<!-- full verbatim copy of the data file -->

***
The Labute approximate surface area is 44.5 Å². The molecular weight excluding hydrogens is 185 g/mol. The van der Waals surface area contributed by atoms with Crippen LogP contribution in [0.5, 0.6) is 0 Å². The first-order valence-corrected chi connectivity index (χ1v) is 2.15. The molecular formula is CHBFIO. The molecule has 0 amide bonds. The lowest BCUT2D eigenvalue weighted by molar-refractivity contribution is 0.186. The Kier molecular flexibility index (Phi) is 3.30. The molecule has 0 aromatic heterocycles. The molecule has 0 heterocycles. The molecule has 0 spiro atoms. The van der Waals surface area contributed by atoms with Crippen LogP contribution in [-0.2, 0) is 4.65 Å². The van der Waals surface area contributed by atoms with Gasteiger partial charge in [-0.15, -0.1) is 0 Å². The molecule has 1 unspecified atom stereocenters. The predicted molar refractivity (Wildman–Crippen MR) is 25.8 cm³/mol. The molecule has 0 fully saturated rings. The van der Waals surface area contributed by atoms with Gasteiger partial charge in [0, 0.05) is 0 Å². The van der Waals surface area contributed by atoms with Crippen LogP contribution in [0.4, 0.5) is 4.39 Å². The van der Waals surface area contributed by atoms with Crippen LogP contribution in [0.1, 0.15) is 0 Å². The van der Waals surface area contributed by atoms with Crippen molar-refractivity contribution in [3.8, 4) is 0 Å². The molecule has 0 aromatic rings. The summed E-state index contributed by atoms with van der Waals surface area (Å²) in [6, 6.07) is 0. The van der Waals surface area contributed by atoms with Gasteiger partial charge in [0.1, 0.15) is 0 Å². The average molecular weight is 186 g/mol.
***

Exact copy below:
The Labute approximate surface area is 44.5 Å². The molecular weight excluding hydrogens is 185 g/mol. The van der Waals surface area contributed by atoms with Crippen LogP contribution in [0.5, 0.6) is 0 Å². The first-order valence-corrected chi connectivity index (χ1v) is 2.15. The molecular formula is CHBFIO. The molecule has 0 amide bonds. The lowest BCUT2D eigenvalue weighted by molar-refractivity contribution is 0.186. The Kier molecular flexibility index (Phi) is 3.30. The molecule has 0 aromatic heterocycles. The molecule has 0 heterocycles. The molecule has 0 spiro atoms. The van der Waals surface area contributed by atoms with Crippen LogP contribution in [-0.2, 0) is 4.65 Å². The van der Waals surface area contributed by atoms with Gasteiger partial charge in [-0.15, -0.1) is 0 Å². The molecule has 1 unspecified atom stereocenters. The predicted molar refractivity (Wildman–Crippen MR) is 25.8 cm³/mol. The molecule has 0 fully saturated rings. The van der Waals surface area contributed by atoms with Gasteiger partial charge in [0, 0.05) is 0 Å². The van der Waals surface area contributed by atoms with Crippen LogP contribution in [0.4, 0.5) is 4.39 Å². The van der Waals surface area contributed by atoms with Crippen LogP contribution in [0.1, 0.15) is 0 Å². The van der Waals surface area contributed by atoms with Crippen molar-refractivity contribution in [3.8, 4) is 0 Å². The molecule has 0 aromatic rings. The summed E-state index contributed by atoms with van der Waals surface area (Å²) in [6, 6.07) is 0. The van der Waals surface area contributed by atoms with Gasteiger partial charge in [0.1, 0.15) is 0 Å². The average molecular weight is 186 g/mol.